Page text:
Investigation of Visual Sensor Technologies and Requirements for Flight Control, 09-R9772Printer Friendly Version
Inclusive Dates: 12/17/07 04/17/08
Background - Current state-of-the-art Unmanned Aerial Vehicles (UAVs) use "traditional" air vehicle sensors for flight control such as a Global Positioning System (GPS) sensor, inertial sensors, magnetometers, pressure sensors and air flow sensors. Next generation UAVs have the potential to provide advanced capabilities such as flying in urban canyons, avoiding obstacles, detecting and recognizing potential targets, flying in a leader-follower formation, automated visual searches, localization using geo-registration, and even flying inside buildings or other structures. These capabilities will require additional types of data that could be provided by adding sensors like laser range finders, ultrasonic and acoustic sensors, and radar systems, which could increase the size and cost of the entire system and would not be feasible in a small UAV. However, it is possible that the type of data needed for these advanced capabilities, as well as flight control, could be provided using visual sensors in lieu of a multitude of sensors.
Approach - The program objective is to investigate the feasibility of using visual sensor technology for estimating pitch, roll, and groundspeed for future use in advanced flight controls. This feasibility investigation includes an analysis of the estimation errors and comparison to GPS/IMU measurements. It also includes requirements and limitations to the algorithms providing the estimations. The pitch, roll, and groundspeed estimates are generated in a simulated environment using a model of a UAV and an open-source graphical simulation. By using a graphical environment, real image processing algorithms are implemented and used to estimate these vehicle states.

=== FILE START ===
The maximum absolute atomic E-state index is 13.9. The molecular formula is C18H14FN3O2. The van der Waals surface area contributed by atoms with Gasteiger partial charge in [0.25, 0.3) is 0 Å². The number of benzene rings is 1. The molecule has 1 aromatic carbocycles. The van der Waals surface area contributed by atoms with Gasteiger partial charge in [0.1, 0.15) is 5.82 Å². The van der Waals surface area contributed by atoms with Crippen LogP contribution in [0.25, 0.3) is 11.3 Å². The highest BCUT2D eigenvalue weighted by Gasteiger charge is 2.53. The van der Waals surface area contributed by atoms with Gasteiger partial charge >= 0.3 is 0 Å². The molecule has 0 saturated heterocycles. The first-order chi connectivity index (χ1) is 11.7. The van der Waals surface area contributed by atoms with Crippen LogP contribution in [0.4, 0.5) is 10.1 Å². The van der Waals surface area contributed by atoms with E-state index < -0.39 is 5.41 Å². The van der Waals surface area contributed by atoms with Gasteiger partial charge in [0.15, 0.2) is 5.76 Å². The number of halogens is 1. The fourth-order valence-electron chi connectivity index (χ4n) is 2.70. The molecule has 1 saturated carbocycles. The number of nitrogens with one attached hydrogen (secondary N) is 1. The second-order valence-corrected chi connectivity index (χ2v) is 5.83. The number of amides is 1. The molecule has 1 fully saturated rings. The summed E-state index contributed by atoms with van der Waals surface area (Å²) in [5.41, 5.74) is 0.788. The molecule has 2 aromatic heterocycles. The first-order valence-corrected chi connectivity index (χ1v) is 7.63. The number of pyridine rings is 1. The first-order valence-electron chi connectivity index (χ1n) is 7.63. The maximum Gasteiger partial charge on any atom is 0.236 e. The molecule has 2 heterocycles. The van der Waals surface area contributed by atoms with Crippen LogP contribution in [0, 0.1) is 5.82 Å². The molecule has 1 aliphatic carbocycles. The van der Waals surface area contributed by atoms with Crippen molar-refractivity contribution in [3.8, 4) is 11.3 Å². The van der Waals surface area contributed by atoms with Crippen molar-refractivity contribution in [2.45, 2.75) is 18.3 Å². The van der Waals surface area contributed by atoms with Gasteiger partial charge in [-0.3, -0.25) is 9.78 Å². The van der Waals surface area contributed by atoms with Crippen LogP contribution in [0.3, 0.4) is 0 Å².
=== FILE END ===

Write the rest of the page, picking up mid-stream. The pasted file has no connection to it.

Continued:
Accomplishments - SwRI engineers have set up a simulation environment for vision-based control of a UAV. This environment includes a model of a UAV, including the flight dynamics, flight controller, and sensors. The environment also includes an open-source graphical simulation, which is able to simulate vision sensors and feed the images back to the sensor model through a frame grabber. Image processing algorithms have been written to measure the roll and pitch angles of the aircraft by detecting the angle of the horizon in front and to the side of the aircraft. The groundspeed of the aircraft is also measured by calculating how fast an image of the ground is moving underneath the aircraft. The pitch and roll algorithm is limited by the flatness of the horizon, while the groundspeed algorithm is limited by the detail in the ground images. These algorithms have yielded results that are close to the actual states of the aircraft when the documented limitations have not been exceeded. While the results are reasonable, an estimation algorithm like a Kalman filter would also be necessary to make use of the algorithms developed in this project as an approach to flight control.